You know the obvious ways that procrastination can impact your life: the annoyed looks you get from friends when you’re late for dinner—again. The “we need to talk” meeting that your boss schedules because you’ve missed yet another deadline.
But what you might not realize is that you pay a bigger price for constantly putting tasks off—both in opportunity costs and in actual costs that impact your wallet.
Unfortunately, procrastinating is a hard habit to break, says Shari McGuire, a time-management expert and author of “Take Back Your Time: 101 Simple Tips to Shrink Your Work-Week and Conquer the Chaos in Your Life.”
“Some people enjoy the euphoric rush of a last-minute push to accomplish a task,” she explains. “Others get caught up in what’s called analysis paralysis, in which they overthink something and never get around to taking action.”
A third trigger? Self-sabotage. Basically, you’re fearful that you don’t have the expertise to complete a goal, and you put it off so that you’re not found incapable. In this case, “[you figure] not getting it done is better than trying and failing,” McGuire adds.
Regardless of the reason why you drag your heels, it’s time to get smart about the financial repercussions of poor time management. That’s why we’ve rounded up the top money consequences of procrastination to show—in real dollars—how it can wreak havoc on your wallet.
1. You pay your credit cards late.
This procrastination tendency is one of the worst things you can do to your finances for several reasons. The obvious one is that you’re slapped with a fee: $25 for the first violation, and $35 if you’re late a second time within the next six months.
But that’s not the only financial hit that results from being late to pay on your credit card. If you miss two consecutive payments, your credit card company can jack up your interest rate, which means you’ll be charged even more for any balance you carry from one billing cycle to the next.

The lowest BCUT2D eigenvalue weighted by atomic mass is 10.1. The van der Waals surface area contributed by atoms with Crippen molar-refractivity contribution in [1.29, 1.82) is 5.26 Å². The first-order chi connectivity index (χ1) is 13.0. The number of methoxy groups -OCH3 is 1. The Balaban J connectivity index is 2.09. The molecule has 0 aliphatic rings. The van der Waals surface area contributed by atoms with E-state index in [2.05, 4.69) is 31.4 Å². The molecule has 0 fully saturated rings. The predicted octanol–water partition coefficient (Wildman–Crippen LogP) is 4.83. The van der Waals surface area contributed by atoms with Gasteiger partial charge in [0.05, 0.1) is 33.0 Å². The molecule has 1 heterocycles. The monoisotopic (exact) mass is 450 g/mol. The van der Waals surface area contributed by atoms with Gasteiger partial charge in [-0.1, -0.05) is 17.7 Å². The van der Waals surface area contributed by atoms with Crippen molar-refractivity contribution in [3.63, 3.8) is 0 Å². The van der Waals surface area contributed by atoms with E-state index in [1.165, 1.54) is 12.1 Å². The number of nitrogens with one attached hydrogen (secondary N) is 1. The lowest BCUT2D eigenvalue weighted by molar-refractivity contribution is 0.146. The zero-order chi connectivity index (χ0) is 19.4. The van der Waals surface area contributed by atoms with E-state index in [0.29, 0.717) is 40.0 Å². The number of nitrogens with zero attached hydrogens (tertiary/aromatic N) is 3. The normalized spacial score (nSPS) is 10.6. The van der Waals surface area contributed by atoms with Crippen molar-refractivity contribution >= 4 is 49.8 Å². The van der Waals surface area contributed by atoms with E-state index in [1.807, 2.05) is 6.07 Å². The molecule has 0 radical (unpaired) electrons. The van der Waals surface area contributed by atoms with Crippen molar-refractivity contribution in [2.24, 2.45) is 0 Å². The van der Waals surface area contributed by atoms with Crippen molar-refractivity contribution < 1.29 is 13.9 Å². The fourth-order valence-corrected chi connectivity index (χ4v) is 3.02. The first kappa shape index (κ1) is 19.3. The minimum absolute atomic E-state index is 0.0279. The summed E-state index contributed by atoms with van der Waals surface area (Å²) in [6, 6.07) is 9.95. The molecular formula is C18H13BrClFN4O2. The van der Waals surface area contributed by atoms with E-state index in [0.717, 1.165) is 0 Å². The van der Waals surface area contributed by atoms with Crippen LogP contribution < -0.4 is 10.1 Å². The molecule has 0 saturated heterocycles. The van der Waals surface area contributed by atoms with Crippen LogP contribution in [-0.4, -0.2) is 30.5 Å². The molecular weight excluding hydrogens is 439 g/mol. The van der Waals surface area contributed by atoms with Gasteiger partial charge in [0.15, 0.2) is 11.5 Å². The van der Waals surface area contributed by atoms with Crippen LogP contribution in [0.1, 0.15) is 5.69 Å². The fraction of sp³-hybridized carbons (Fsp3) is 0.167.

If you have a card with an introductory offer for a 0% APR, the penalty can be even worse, says Bob Gavlak, a CFP® with Strategic Wealth Partners in Independence, Ohio. “If you’re late just once, all of a sudden your rate can rise upwards of 20%,” he explains. In fact, the median penalty APR, often applied to consumers who pay late, is a whopping 29.99%.
What’s more, you may keep feeling the effects of late payments years down the road through the impact on your credit score. More than one third of your score is determined by your payment history, which takes into consideration “delinquencies,” such as delayed payments.
Generally, if you’re more than 30 days behind, credit bureaus will be notified and you’ll have a mark against your report for the next seven years—and the bank can report a late payment even sooner if you’re a repeat offender. Ultimately, a lower score can translate into higher interest rates on a loan or mortgage down the line.
One line of defense against credit card kickback? Automate your payments to guarantee that you pay bills on time. McGuire also suggests adding a calendar alert on your phone to remind you of upcoming bills due. And if you do miss a payment, call your credit card company as soon as you realize the mistake, to ask if they’ll rescind the fee.
2. You buy gifts at the last minute.
It’s your mom’s birthday tomorrow, and you’ve somehow managed to put off getting her a present all month. So you pop into a store and grab the first cute (but expensive) cashmere sweater you see. You know that if you’d taken the time to hunt around online, you could have scored a better deal—but when you’re rushing to find something in the nick of time, comparison shopping falls by the wayside.
“People feel less price-conscious when they feel pressured to buy something quickly,” says consumer expert Andrea Woroch. “[Plus, keep in mind] that if you’re purchasing a registry item, most of the midrange priced gifts will already have been fulfilled, so procrastination means you may be left fewer choices.”
As soon as you’ve been invited to a party or realize you have a friend’s birthday coming up, identify a specific time to purchase the gift and write it in your calendar, suggests McGuire. If you still end up running short on time, RedLaser, an app that lets you scan an item’s bar code and check out prices offered by both online and in-store retailers, is a quick way to find the best deal on a certain item on the fly.
3. You don’t plan ahead when booking travel.
Admit it: You’ve been anticipating going on that Caribbean getaway for months—and now the trip is only three weeks away. You have to book fast, and you’re feeling the sticker shock.
As for that assumption that you’ll snag last-minute deals, don’t count on it, says Woroch: “Any time you are planning a trip, procrastination means you may pay more and get fewer options for flight schedules, preferred hotels and car rentals.”
McGuire recommends booking an airline ticket three months out, and your hotel and car two months out. Case in point: According to Kayak, an economy flight from Washington, D.C., to Paris starts at $1,243 if you purchase it three months in advance. It goes up to $1,575 a month in advance, and spikes to $1,987 if you want to leave in two weeks. Bottom line? Pre-planning could pay for a few hotel nights.